Accounting regulators have fired what they say is the last salvo in a decades-long war to require companies to expense their stock option grants, setting the stage for the next battle -- exactly how to do so. The Financial Accounting Standards Board, or FASB, an independent regulatory body that sets financial accounting rules, has said that by the end of this year, it will pass a new rule forcing companies to count their option grants as a cost, and expense them as such. The goal is twofold: clean up the messy accounting that surrounds such option plans (for instance, companies that argue the options are not a cost still happily take the tax break associated with them), and provide shareholders with a clearer picture of what the actual cost of such plans are and how dilutive they can be. Companies are currently able to treat stock options as an expense if they so choose. However, few do. Notable exceptions are General Electric ( GE), General Motors ( GM) and Coca-Cola ( KO). Otherwise, all that's currently required of companies is that they annually provide a pro forma (in other words, hypothetical) accounting of what earnings per share might look like if the company expensed its options. You can find this information in the footnotes of the annual report. "That always gets buried," says David Veeneman, a benefits consultant in Chicago. "Even if you know what you're looking for, it can be tough to find." At the behest of corporate lobbyists, many in Congress have attempted to stall FASB's plan to require that companies expense their option packages. But most observers say it's only a matter of time before companies will have to deal with a new policy, so rather than debating when or why, the debate should center on how. Few disagree that options do indeed have a cost to the company. The problems arise when trying to decide how to ascertain that cost.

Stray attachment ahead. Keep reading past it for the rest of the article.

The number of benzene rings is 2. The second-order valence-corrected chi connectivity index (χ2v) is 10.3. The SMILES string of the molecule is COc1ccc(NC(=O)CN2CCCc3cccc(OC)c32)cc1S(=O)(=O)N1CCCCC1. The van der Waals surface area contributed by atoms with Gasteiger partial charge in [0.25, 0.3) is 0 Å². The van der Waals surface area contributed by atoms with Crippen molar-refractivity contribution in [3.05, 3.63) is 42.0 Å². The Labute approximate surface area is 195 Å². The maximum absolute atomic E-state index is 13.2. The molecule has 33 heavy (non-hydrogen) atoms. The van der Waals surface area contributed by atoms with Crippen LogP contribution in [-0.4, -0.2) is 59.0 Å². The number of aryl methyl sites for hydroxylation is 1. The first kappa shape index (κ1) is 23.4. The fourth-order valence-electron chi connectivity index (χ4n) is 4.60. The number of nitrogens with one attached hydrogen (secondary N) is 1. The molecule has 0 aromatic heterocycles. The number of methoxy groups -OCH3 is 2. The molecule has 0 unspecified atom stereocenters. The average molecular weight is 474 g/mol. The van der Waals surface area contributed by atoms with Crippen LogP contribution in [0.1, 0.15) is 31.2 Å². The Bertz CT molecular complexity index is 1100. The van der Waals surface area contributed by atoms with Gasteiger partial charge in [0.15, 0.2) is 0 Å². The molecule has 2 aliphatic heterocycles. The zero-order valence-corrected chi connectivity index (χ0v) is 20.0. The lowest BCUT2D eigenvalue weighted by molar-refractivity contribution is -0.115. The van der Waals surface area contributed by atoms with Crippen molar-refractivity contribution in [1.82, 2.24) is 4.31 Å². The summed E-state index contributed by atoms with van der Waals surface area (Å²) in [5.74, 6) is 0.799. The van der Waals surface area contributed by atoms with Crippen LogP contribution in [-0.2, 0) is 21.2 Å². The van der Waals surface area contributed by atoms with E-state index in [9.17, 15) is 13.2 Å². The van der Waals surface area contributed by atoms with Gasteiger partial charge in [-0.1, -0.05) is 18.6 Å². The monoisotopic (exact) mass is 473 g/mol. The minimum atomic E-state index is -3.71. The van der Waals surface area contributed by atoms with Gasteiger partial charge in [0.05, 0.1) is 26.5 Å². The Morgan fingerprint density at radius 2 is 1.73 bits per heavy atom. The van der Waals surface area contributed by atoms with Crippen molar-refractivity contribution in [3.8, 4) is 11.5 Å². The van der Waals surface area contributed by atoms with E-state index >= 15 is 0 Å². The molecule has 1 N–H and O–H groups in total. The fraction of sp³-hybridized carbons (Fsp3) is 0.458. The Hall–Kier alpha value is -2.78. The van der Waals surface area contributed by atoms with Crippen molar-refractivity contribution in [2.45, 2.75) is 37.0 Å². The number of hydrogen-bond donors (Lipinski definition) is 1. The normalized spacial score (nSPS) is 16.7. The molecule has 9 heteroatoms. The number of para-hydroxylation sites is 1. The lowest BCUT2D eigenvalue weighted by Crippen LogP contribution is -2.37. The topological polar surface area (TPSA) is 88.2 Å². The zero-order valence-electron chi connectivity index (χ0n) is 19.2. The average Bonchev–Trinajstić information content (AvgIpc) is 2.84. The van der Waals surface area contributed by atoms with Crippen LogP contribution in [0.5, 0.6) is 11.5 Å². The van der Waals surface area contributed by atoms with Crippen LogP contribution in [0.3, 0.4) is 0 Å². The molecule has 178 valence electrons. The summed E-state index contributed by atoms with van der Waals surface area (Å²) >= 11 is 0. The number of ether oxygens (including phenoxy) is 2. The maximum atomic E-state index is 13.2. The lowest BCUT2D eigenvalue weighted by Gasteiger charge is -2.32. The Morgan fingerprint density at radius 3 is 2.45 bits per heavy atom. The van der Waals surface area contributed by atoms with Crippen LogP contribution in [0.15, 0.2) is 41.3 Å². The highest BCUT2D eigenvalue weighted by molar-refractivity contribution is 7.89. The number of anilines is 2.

The Black-Scholes method initially appears to be the simplest. This model for pricing options was developed by Fischer Black and Myron Scholes in 1973 and remains something of a gold standard. The formula incorporates a variety of factors, such as the volatility of a security's return, interest rates, the relationship of the underlying stock's price to the strike price (the price at which the holder can exercise the option and buy the stock), and the time remaining until the option expires. While the Black-Scholes method has been used for decades, it fails to account for certain aspects of corporate compensation. First, it assumes full ownership, when most option grants vest over a period of years. Second, it assumes a marketable option, whereas employee stock options are generally not transferable or tradable. "The value that Black-Scholes presents is a pretty steep number, though," Veeneman says. "If a company is aggressive with its stock option grants, Black-Scholes will trash its earnings." Compensation expert and Bloomberg columnist Graef Crystal also scoffs at the notion that employee stock options are too difficult to value simply because they're not wholly owned or tradable. "Employees discount the value of their options more than Wall Street would," he says. "It raises questions as to why companies use a vehicle in which employees don't value it at what it costs." A modified Black-Scholes approach that grants a greater discount to allow for those discrepancies might be preferable. Like common stock in a privately held company or a thinly traded public one, employee option grants can be subject to a blockage discount. Another discount can be applied to factor in the vesting period. Another alternative could be to allow companies to wait until the options are exercised, and at that point calculate the expense. As the stock price rises, the cost to the company increases, but only the difference between the current year and the prior year would be expensed. And if the stock price falls, a company could have a negative expense, or credit, that year.
Waiting until exercise to calculate the cost of the option grants counters one of the most basic tenets of accounting, though -- that of matching expenses with revenue. It could also prompt companies to manipulate when options get exercised in an effort to manage their revenue numbers. Every solution, though, could spawn its own problems. The goal, of course, lies in anticipating potential abuses when implementing the new rules. "You always have to ask: What kinds of games would this rule be likely to inspire?" Veeneman says. "You have to find out where the incentives are in every rule change. When there's an incentive to do something, someone will figure out a way to take advantage of it."